Context: Environment

This classification of context can be summed up with the question: How broadly do the data privacy level settings apply in the reporting environment? Will the settings you choose apply across your reporting environment? What about if another user opens one of your reports or spreadsheets?

Ignore Privacy Levels. The descriptive text accompanying this checkbox makes it sound like it applies to the current file. That’s party correct: It applies to the current file but only for the current user.

If you were the last one to save a file that you open, you’ll see this checkbox in the state you left it. If anyone else opens the same file, this box will automatically reset to unchecked, meaning that privacy levels will be enforced (unless their tool’s global “ignore privacy levels” setting is set). On a per-file basis, the only way to disable privacy levels is for the user that wants them disabled to turn them off; you can’t disable them for another user.

Current Workbook (Excel specific). Also applies to the current file for the current user (like Ignore privacy levels).

All other data source-specific settings, (in this case, “.\sql2017express” and “c:\”) apply to the current user for the given tool (e.g. Microsoft Power BI or Microsoft Excel) across files.

If you have several Power BI reports using the same data source, those reports will all use the same privacy level. Similarly, if you have several Excel spreadsheets using the same data source, those spreadsheets will all use the same privacy level. However, data source privacy levels are not shared between Power BI and Excel. They also are not shared across users—so if you send a report or spreadsheet to someone else, that user’s execution of its mashups will occur using the privacy levels they have configured, not the ones you have configured.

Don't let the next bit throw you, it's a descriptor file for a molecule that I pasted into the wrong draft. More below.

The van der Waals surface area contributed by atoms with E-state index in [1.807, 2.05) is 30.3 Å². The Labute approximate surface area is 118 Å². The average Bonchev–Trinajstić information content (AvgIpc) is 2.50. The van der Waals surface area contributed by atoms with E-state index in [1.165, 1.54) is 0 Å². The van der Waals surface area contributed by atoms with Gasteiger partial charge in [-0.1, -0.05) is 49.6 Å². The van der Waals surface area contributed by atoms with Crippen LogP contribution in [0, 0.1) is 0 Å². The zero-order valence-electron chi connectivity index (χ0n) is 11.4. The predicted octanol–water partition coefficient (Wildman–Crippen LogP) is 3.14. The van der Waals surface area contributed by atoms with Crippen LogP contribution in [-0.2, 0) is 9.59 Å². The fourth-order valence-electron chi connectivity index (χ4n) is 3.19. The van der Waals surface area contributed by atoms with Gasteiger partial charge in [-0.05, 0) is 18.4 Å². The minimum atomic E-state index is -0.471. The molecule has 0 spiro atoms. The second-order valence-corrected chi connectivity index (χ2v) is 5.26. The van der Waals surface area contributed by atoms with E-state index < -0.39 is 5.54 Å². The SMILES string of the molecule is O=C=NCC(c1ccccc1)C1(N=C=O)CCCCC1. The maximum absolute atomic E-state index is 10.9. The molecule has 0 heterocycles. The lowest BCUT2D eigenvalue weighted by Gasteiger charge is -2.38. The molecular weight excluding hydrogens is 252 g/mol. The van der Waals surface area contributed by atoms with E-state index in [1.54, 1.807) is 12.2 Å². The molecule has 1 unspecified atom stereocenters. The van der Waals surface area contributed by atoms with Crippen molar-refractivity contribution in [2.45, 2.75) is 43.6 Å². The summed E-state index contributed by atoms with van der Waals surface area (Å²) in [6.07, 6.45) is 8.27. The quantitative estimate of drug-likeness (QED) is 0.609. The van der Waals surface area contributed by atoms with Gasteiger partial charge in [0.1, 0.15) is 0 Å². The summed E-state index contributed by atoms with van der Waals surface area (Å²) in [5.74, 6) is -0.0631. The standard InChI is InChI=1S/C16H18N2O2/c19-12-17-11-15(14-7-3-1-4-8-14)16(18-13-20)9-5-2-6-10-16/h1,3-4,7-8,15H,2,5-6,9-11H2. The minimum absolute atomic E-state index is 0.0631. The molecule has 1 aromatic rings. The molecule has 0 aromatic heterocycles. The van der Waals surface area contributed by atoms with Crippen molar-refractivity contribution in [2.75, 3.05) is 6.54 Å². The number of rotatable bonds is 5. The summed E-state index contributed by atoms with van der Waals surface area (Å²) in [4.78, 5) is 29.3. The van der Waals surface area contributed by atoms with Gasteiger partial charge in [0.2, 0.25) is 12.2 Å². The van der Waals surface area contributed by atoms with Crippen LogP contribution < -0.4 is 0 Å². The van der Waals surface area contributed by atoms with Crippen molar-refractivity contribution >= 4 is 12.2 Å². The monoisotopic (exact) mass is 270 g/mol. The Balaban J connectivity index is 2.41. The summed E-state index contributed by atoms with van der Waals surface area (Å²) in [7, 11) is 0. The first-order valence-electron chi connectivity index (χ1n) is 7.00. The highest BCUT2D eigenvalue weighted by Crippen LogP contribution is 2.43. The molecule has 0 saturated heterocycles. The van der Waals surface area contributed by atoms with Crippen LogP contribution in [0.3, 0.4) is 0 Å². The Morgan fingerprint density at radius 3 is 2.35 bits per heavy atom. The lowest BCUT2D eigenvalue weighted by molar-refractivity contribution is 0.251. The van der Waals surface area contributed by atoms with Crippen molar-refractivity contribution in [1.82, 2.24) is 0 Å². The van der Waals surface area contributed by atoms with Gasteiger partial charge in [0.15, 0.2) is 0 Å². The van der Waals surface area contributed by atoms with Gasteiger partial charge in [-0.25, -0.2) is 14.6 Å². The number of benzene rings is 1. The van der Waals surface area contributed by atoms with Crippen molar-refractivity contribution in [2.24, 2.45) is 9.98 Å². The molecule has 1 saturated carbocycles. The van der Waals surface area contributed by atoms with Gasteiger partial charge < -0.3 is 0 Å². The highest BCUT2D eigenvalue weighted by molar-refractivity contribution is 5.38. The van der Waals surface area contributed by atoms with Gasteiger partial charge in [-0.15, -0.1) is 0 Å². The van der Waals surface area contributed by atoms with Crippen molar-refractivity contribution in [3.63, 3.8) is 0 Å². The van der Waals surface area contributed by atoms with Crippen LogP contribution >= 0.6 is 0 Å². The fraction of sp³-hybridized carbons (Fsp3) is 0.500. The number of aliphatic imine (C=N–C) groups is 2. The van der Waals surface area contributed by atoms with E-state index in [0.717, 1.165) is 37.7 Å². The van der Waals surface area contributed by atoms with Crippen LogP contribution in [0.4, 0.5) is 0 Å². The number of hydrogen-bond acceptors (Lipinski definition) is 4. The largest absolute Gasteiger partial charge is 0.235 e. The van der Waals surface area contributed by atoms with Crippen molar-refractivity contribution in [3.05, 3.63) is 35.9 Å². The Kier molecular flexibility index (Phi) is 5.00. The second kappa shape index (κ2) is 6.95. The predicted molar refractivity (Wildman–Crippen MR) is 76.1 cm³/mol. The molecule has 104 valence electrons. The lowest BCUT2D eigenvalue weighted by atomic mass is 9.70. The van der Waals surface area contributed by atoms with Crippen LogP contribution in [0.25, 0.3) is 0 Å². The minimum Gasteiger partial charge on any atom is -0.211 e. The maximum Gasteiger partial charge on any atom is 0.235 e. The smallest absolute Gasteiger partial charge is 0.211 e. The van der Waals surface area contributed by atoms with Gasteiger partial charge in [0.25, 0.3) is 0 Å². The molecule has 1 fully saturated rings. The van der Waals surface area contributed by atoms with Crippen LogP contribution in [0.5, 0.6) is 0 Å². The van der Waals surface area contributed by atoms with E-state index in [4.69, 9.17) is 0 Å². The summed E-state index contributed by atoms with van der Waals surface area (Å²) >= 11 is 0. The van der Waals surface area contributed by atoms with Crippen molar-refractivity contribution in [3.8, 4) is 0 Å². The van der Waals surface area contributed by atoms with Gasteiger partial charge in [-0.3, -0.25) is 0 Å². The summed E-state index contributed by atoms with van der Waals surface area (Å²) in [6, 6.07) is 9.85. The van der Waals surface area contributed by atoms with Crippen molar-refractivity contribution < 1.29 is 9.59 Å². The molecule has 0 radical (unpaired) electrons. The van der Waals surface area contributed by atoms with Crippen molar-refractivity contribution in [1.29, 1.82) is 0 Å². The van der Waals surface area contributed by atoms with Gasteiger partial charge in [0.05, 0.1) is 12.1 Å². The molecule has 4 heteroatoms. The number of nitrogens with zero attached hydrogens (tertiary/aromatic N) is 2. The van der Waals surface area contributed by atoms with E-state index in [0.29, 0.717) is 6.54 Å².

If you open a file from another user, none of the privacy settings configured by that user affect how you experience the file.

If you’re trying to figure out why a report is mysteriously running slow for another user but not for you, or slow for you but not another user, it’s possibly privacy settings are responsible—but there’s no way in Query Editor to check whether their settings are different from your settings.

In a diagnostic situation, you can view the last saved Ignore Privacy Levels and Current Workbook settings even when you were not the last saving user by using Data Mashup Explorer. (Unfortunately, the user’s data source privacy settings do not travel in the file so cannot be viewed using this tool.)

Context: Current Situation

When a user encounters the dialog above, how broadly do they expect its settings to apply? To put it another way, when the user encounters this dialog, mentally what context are they imposing on it or assuming about it?

A user will be promoted to set privacy levels the first time they execute a mashup that combines between data sources which do not have privacy levels configured. Chances are, when the user sets these levels, they are choosing values that make sense in the context of the file or report they are currently working on. If they’re combining a city + state/province + ZIP/postal code lookup table from the database and a CSV of publicly-available weather information from somewhere on their C:, chances are they are going to set both data source’s levels to “public” because in the context of the current situation the data they are consuming is all public data.